Samuel Abrams is the leading national authority on the history of Chris Whittle and the Edison Project. His book Education and the Commercial Mindset recounts the story of the Edison Project, its highs, its lows, its shape shifting.

Abrams was a teacher in a public high school in Manhattan until he earned his doctorate. Now he is director of the National Center for the Study of Privatization at Teachers College, Columbia University.

In this post, he updates the status of Edison.

EdisonLearning Terminated in Chicago

EdisonLearning, the for-profit school management company, is a shrinking shadow of its once prominent self. Launched with much fanfare in 1991 as the Edison Project and taken public as a Wall Street darling by Merrill Lynch in 1999 as Edison Schools, the company changed its name a second time to EdisonLearning in 2008. At its height, the company in 2003 managed 133 schools enrolling 80,000 students in cities across the country. The company is now down to running two credit-recovery centers in Ohio and six alternative schools in Florida.

The latest bad news for the company, reported Chalkbeat in September, came in Chicago. After five years of running four credit-recovery centers in the Windy City, the company saw its contract terminated. School district officials concluded that students at the company’s schools “weren’t receiving enough in-person instruction and that its online curriculum offered mostly low-level tasks.”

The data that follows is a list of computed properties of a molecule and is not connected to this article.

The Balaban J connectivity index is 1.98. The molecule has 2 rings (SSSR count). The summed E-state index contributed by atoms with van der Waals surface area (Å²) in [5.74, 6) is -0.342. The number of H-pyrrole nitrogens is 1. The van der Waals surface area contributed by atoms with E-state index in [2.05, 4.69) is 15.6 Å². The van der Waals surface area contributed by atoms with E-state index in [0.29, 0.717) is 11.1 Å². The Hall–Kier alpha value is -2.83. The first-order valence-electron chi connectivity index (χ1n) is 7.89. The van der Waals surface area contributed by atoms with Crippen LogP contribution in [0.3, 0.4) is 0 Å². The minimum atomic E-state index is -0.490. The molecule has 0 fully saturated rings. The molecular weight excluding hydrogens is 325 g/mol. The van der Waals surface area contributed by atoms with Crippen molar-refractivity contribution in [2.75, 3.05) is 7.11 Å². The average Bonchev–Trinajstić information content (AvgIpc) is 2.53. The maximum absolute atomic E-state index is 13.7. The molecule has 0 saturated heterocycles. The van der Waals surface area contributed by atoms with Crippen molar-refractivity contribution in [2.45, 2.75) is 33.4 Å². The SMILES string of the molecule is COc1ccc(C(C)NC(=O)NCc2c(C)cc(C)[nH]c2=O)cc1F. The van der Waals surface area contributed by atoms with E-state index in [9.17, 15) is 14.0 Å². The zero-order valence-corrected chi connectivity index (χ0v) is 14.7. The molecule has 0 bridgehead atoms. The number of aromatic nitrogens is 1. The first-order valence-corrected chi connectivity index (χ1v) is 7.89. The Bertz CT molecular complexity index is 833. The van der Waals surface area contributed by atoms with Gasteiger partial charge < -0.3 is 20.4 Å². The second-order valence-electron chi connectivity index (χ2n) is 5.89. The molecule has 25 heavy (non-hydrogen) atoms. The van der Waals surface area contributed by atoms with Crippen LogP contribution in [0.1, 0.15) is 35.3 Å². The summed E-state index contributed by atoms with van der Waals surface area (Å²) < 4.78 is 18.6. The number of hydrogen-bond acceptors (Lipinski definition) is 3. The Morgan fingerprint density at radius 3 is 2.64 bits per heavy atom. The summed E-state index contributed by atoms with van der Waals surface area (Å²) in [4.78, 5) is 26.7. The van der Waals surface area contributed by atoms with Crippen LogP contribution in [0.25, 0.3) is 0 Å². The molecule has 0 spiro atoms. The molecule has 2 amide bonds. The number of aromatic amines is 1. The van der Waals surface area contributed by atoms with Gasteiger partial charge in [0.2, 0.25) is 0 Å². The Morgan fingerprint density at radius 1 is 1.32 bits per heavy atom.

In addition to faulting EdisonLearning for inadequate instruction, district officials took EdisonLearning to task for charging its own schools significant fees to use the company’s software. One official on this account, according to Chalkbeat, derided the company as a “money factory.”

Such criticism dovetails with censure of the company by district officials as well as former employees in Ohio, as reported by ProPublica in 2015, for aggressive marketing and for overstating attendance to collect per-pupil funding from the state.

Transforming Edison into a profitable operation has been an unending enterprise, as documented in the book Education and the Commercial Mindset(2016). The company, as the Edison Project, was initially slated to run a national network of for-profit private schools. But that plan hinged on the introduction of vouchers. With Bill Clinton’s defeat of George H.W. Bush in 1992, vouchers stood no chance of becoming a national reality in the near future. The company accordingly transmuted into a subcontractor, selling its management services to municipalities as well as charter boards to run schools.

This new model led to substantial growth and much support on Wall Street. When Merrill Lynch took Edison Schools public in 1999, the company was valued at $900 million. But with growth came mounting losses. Upon reaching its peak with 133 schools in 2003, the company shifted gears to focus more on providing school districts with professional development, curriculum guidance, and computer software for assessing student progress. The company moved further in this direction in 2008 when it changed its name for a second time to EdisonLearning.

In 2013, the company was forced to split. Its owner, Liberty Partners, a private equity group based in New York that purchased the company in 2003 for $91 million, was winding down. In what amounted to a fire sale, Liberty managed to sell only EdisonLearning’s supplementary educational services division to Catapult Learning, based in Camden, NJ, for $18 million. The remainder of the company trudged on in managing 11 schools, four online academies, and 13 credit-recovery centers. As Chalkbeat reported, with the nullification of the contract in Chicago, EdisonLearning is now down to two credit-recovery centers and six alternative schools.